I found it rather ironic then that most newspapers were supporting the recent campaign to Save Our Forests. The real winner, however, in the successful fight against the Government's proposed forestry sell-off was 'people power' and the internet.
After social media's role in the toppling of presidents in Tunisia and Egypt, the humiliation of Environment Secretary Caroline Spelman proved a walk in the park - or even the woods. No sooner had she floated her plans to privatise England's public forests than a campaign group, 38 Degrees, launched an online petition to mobilise support against the policy.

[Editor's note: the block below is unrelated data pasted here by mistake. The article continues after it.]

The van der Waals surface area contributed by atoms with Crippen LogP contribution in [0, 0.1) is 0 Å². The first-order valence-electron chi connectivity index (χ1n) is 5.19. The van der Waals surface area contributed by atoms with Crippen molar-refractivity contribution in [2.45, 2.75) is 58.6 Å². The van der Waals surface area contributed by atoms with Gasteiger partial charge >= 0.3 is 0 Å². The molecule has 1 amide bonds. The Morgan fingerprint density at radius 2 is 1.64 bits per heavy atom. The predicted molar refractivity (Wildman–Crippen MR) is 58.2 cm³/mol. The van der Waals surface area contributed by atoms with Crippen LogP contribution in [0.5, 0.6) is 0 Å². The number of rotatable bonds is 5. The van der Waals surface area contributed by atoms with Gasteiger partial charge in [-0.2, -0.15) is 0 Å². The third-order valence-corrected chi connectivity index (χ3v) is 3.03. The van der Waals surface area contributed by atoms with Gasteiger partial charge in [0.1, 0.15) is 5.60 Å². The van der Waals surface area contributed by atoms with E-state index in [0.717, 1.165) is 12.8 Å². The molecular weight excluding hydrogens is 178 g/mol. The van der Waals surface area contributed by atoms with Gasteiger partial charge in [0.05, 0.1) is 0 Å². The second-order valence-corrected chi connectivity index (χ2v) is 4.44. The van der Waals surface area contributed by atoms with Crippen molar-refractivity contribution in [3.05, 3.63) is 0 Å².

Campaign members funded a YouGov poll that showed 84 per cent of the public was opposed to the proposals. Facebook and Twitter were used to spread the word. Soon, over half a million people signed the 38 Degrees petition, 100,000 had written to their MP and celebrities were firing off letters to The Telegraph.
From Tahrir Square to the Forest of Dean, 2011 has seen protests stirred up and galvanised by new technology. Political debates are now taking place online as well as in the Commons. Lobbyists beware: it isn't about the long lunch, it's about tapping into the long tail of conversations on social media.